When it comes to apartment demand, it’s generally understood that class “A” units are at the top of everyone’s list. They’re the most recently constructed, have the highest quality amenities (like high-speed WiFi, gym facilities, and in-unit washer dryer hookups), are in good repair, and generally are the most attractive to prospective tenants. Why, then, are recent reports showing that class “B” and “C” apartments are actually pulling in more revenue than their class “A” counterparts? Let’s take a look at some possible reasons why below.
The Rent is Too High
The old saying about getting what you pay for holds true in real estate. Class “A” apartments may have the best of everything, but all that stuff doesn’t come cheap. With Southern California already in an intractable housing crisis, it’s likely that the price of renting a class “A” unit is simply too high for most people to afford.
Sure, people need housing, but no one is going to try renting an apartment when they can’t actually pay the rent. Even if they did, they wouldn’t be able to provide all that much revenue before being forced to move out. This also explains why lower classifications of apartments are generating more revenue. Any living space that’s even the least bit affordable to a wide swath of the population is likely to be snapped up after less than a week on the market, while more expensive apartments might sit empty due to a lack of financially stable renters.
The Renting Population is Younger
When it comes to real estate, millennials are living up to their reputation of disrupting the status quo. More millennials are living at home for longer, in order to avoid paying exorbitant rent that they can’t afford. Those that are living in their own apartments are doing things quite a bit differently from previous generations. As this report from the National Apartment Association states:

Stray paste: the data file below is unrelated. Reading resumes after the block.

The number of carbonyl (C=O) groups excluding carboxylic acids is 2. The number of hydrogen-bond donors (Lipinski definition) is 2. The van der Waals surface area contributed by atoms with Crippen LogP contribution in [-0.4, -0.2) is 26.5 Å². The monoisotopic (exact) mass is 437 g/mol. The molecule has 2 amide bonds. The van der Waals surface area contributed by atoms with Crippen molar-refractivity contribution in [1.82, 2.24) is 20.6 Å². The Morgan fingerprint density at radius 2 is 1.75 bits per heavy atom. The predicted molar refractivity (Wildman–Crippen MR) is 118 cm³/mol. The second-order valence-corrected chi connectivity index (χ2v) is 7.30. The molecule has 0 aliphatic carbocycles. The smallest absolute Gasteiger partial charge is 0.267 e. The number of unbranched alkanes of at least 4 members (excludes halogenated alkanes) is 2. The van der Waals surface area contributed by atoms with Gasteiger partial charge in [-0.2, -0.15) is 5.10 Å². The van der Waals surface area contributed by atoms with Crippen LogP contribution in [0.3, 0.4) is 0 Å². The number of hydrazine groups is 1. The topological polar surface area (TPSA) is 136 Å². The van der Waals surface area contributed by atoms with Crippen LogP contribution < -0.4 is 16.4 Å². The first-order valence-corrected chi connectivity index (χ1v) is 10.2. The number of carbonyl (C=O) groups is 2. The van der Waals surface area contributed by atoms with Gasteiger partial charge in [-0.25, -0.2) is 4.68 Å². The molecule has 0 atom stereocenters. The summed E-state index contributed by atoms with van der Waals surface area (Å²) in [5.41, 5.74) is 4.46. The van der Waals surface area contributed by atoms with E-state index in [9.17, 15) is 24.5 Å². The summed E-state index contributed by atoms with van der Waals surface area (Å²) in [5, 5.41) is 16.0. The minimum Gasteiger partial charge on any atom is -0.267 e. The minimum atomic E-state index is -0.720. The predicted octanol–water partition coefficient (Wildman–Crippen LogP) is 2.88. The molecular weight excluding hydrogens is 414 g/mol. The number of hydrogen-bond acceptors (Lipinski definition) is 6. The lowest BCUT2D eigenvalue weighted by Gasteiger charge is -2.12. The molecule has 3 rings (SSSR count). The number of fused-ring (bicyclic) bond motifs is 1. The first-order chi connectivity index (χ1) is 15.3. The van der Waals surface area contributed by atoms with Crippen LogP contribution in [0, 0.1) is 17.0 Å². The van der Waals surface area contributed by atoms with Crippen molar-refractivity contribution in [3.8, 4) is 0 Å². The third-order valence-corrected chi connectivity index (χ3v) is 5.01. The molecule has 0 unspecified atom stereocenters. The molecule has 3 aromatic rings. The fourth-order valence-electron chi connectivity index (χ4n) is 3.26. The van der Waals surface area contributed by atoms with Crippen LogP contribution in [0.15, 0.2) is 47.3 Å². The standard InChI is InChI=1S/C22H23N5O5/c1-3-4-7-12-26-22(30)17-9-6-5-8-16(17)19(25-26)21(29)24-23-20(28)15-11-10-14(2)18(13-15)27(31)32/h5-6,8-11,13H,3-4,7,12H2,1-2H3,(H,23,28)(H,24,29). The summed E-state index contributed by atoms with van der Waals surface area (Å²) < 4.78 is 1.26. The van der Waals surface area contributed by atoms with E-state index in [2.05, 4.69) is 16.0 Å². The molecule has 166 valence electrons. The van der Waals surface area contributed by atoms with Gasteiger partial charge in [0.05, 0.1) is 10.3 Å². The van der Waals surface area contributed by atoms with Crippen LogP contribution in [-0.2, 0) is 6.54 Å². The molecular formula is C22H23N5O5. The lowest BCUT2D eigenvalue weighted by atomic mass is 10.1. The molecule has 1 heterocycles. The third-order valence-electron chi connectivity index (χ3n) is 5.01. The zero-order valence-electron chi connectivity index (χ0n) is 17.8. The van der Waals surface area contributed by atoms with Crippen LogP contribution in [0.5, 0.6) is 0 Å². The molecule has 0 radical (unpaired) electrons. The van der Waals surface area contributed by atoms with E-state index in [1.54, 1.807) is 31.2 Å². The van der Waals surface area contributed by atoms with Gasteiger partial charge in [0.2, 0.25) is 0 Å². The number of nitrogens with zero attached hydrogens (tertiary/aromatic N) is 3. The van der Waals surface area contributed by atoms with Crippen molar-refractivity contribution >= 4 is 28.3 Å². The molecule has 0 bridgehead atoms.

“Cohabitation is rapidly increasing, and the impact of fewer jobs, lower wages, student-debt obligations, credit card and other monthly debt payment requirements means more, not fewer, current and potential renters.”
For many younger renters just getting into the market, it’s just not financially feasible to go for class “A” properties. Most millennials are likely to live with a number of roommates in class “B” and “C” properties, in order to keep their rent as low as possible. This is especially true in areas with very high property prices, like California. Remember that many millennials have tens of thousands of dollars in student debt to pay off. If forgoing the newest, fanciest apartment features will help them get out of debt faster, most of them are willing to make the sacrifice.
The market for apartments has never remained stable for long, and these trends may well reverse if and when the economy starts to improve for middle class workers. For the foreseeable future, however, it’s a pretty safe bet that more affordable properties will continue to attract more tenants, and thus provide more revenue, than those with the best amenities. We should expect this trend to continue as long as both new housing construction, and job growth, continue to be sluggish.